Ordnance Survey unit moves to East Midlands Airport

Ordnance Survey aircraft
Image caption The Ordnance Survey aircraft fly at 3,000ft (914.4m)

A flying team which has mapped Britain for more than 50 years has moved to East Midlands Airport.

Ordnance Survey's flying unit will use the airport as a base for at least the next three years.

The mapping agency uses two aircraft to capture high-quality aerial imagery and update their master map with more than 5,000 changes a day.

The aircraft have relocated from Blackpool for the beginning of the 2012 flying season, which starts on 1 March.

Melanie Osborne, communications manager for Ordnance Survey, said: "They fly at about 3,000ft (914.4m) so they are probably too high for people to identify they are our planes, but on take-off and landing people might see them because they are distinctive and brightly coloured."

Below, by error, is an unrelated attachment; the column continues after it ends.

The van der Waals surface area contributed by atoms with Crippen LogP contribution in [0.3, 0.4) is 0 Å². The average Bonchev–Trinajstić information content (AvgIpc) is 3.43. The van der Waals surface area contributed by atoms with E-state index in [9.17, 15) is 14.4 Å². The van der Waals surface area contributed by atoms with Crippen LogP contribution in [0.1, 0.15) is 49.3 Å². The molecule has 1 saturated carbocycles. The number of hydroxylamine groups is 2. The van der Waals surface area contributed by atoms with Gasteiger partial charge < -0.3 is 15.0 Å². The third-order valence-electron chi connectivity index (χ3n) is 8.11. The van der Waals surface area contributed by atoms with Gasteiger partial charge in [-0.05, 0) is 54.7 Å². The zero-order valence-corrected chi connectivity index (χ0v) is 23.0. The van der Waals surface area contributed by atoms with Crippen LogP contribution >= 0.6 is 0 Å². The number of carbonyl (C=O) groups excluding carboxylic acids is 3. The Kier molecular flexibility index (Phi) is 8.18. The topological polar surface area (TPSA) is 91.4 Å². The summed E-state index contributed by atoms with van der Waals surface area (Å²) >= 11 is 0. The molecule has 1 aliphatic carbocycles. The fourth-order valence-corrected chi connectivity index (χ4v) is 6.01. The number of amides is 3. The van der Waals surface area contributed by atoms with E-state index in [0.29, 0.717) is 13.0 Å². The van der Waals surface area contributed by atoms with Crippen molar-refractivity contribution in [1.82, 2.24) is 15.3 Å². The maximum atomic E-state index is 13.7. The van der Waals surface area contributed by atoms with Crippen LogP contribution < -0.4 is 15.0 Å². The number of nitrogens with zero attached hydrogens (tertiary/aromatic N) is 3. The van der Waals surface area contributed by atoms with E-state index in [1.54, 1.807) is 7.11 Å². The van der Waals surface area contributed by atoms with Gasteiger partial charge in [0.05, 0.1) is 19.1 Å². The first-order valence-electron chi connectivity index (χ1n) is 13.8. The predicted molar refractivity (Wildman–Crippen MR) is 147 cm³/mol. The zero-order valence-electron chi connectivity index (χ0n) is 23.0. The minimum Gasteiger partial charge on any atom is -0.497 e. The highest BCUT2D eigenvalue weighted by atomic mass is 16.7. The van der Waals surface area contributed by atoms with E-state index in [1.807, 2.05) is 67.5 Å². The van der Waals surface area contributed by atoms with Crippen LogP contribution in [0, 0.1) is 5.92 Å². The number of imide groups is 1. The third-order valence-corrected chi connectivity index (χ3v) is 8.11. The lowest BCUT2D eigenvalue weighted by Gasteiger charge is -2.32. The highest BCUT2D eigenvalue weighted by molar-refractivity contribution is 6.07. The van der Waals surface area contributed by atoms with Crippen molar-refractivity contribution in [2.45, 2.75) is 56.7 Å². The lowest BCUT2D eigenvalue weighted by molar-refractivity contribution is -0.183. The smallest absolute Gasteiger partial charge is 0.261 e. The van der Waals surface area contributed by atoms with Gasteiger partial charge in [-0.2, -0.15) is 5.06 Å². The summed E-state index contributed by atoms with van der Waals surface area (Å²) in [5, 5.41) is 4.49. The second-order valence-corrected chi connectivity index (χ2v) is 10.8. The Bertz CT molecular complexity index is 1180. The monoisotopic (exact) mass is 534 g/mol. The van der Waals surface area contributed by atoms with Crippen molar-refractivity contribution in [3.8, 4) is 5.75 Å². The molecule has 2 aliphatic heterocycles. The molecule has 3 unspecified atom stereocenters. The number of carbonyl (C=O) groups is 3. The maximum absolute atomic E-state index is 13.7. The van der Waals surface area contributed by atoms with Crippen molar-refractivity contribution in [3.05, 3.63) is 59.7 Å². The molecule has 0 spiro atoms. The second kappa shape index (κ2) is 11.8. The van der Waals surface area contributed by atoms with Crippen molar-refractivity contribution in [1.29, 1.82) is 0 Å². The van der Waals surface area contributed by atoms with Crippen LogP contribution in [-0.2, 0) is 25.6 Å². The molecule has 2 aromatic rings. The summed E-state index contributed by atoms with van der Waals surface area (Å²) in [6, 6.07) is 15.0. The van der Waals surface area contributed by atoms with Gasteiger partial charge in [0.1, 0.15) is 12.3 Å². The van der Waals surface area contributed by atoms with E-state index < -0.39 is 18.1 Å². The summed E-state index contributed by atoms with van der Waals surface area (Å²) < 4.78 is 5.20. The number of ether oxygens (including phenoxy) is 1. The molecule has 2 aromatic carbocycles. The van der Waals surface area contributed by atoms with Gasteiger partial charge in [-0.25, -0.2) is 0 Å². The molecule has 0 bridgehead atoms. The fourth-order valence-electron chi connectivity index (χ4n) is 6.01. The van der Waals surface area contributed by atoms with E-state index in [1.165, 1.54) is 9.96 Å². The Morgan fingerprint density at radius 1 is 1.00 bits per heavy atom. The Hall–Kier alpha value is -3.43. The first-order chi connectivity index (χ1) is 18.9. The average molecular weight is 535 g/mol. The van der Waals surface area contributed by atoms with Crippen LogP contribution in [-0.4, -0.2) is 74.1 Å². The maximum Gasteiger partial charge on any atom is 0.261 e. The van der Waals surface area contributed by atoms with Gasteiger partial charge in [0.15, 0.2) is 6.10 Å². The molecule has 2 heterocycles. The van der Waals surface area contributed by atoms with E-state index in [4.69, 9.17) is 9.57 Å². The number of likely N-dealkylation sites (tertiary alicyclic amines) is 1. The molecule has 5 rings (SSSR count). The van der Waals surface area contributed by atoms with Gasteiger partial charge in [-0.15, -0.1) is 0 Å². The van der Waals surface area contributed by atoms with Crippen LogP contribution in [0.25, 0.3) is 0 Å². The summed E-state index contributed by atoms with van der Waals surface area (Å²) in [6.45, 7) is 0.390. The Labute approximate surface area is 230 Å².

Ordnance Survey has a contract with aircraft service provider RVL Group, which recently opened a new hangar at East Midlands Airport.

The airport is located at Castle Donington in Leicestershire, and lies in between Derby, Leicester and Nottingham.

'Operational efficiencies'

Tony Mabey, head of remote sensing at Ordnance Survey, said: "We have moved to make commercial and operational efficiencies connected to the current contract with the aircraft service provider.

"As a world-class mapping agency, it is important for us to be making the most of the technology and the opportunities to update our mapping as cost effectively and efficiently as we can."

The Cessna 402 and Cessna 404 light aircraft carry cameras which record change at up to 196 megapixels of detail, and up to 2.36in (6cm) accuracy.

The cameras captured more than 51,000 useable frames during the 2011 flying season, including those covering 14 Olympic sites.

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